In the 1990s, Leicester City Council in England sought funding for a system to integrate and enhance its existing air quality monitoring and urban traffic control infrastructures. In 1996, the EU and the Department of the Environment, Transport and the Regions (DETR) began to support projects which allowed Leicester to install the AIRVIRO air quality system. This paper gives some details of the system's dispersion modelling and real-time monitoring capabilities, and dissemination mechanisms, and discusses some possible demand management strategies developed. The air pollution data come from background and roadside air quality stations, and weather data comes from a meteorological mast. The AIRVIRO modelling facilities have been enhanced to allow the use of real-time traffic data from the city's SCOOT area traffic control system to calculate current estimates of pollutant levels. This information can then trigger traffic management measures. By 6am every morning, a 48h forecast of local air quality levels is produced. It is disseminated to the public via traffic broadcasts. When abnormally high air pollution levels are forecast, variable message signs (VMS) are also used. The paper also refers to surveys conducted during a pollution incident to assess public response, and scenario testing with road toll volunteers. For the covering abstract see ITRD E105245.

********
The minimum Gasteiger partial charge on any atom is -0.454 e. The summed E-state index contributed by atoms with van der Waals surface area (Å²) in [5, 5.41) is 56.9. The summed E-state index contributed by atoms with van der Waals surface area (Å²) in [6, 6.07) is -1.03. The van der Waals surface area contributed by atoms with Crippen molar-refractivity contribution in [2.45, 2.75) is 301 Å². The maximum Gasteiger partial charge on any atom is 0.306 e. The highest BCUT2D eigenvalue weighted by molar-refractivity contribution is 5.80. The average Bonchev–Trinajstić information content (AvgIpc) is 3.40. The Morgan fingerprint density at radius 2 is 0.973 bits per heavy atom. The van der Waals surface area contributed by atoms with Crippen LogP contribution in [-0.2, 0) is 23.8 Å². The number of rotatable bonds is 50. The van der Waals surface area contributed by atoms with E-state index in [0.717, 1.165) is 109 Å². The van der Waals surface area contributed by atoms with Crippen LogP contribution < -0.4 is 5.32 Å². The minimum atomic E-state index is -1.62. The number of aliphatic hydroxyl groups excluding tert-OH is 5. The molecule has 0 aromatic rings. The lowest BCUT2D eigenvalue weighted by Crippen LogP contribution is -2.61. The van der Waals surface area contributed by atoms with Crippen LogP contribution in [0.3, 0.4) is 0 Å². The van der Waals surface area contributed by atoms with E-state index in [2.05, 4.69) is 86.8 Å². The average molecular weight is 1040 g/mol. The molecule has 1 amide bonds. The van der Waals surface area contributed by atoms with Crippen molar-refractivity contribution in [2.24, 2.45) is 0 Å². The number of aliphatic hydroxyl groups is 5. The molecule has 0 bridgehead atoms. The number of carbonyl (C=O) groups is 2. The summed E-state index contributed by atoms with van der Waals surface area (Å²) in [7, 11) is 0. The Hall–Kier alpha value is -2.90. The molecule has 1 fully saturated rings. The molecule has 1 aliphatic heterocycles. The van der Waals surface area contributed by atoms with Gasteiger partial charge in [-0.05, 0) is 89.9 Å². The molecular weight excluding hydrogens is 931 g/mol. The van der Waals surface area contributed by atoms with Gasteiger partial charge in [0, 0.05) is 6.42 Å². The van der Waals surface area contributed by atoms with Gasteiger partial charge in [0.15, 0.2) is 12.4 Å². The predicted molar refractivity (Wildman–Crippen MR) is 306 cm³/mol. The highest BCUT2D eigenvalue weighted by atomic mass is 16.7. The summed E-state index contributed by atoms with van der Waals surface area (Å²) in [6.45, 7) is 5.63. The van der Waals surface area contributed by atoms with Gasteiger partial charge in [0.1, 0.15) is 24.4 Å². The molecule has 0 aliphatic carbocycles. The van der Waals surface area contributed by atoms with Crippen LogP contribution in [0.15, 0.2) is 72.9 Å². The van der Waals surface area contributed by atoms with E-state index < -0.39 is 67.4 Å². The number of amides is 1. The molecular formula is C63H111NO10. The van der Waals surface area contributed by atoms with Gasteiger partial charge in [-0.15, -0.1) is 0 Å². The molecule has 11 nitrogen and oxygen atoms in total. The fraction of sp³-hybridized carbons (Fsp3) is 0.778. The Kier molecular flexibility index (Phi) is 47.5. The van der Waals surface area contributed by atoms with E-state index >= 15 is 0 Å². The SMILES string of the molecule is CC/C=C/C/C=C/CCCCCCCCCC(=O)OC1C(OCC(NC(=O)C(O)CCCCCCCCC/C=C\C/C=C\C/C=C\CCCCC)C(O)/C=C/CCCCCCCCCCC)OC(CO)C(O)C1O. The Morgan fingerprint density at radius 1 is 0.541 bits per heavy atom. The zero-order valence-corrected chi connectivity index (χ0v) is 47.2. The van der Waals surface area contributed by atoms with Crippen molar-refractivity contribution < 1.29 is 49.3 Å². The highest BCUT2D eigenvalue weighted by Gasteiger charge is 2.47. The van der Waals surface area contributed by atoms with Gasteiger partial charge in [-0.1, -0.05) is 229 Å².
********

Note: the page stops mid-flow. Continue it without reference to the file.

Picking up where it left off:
• English

Media Info

  • Pagination: 13 p.

Subject/Index Terms

Filing Info

  • Accession Number: 00794937
  • Record Type: Publication
  • Source Agency: Transport Research Laboratory
  • Files: ITRD
  • Created Date: Jul 7 2000 12:00AM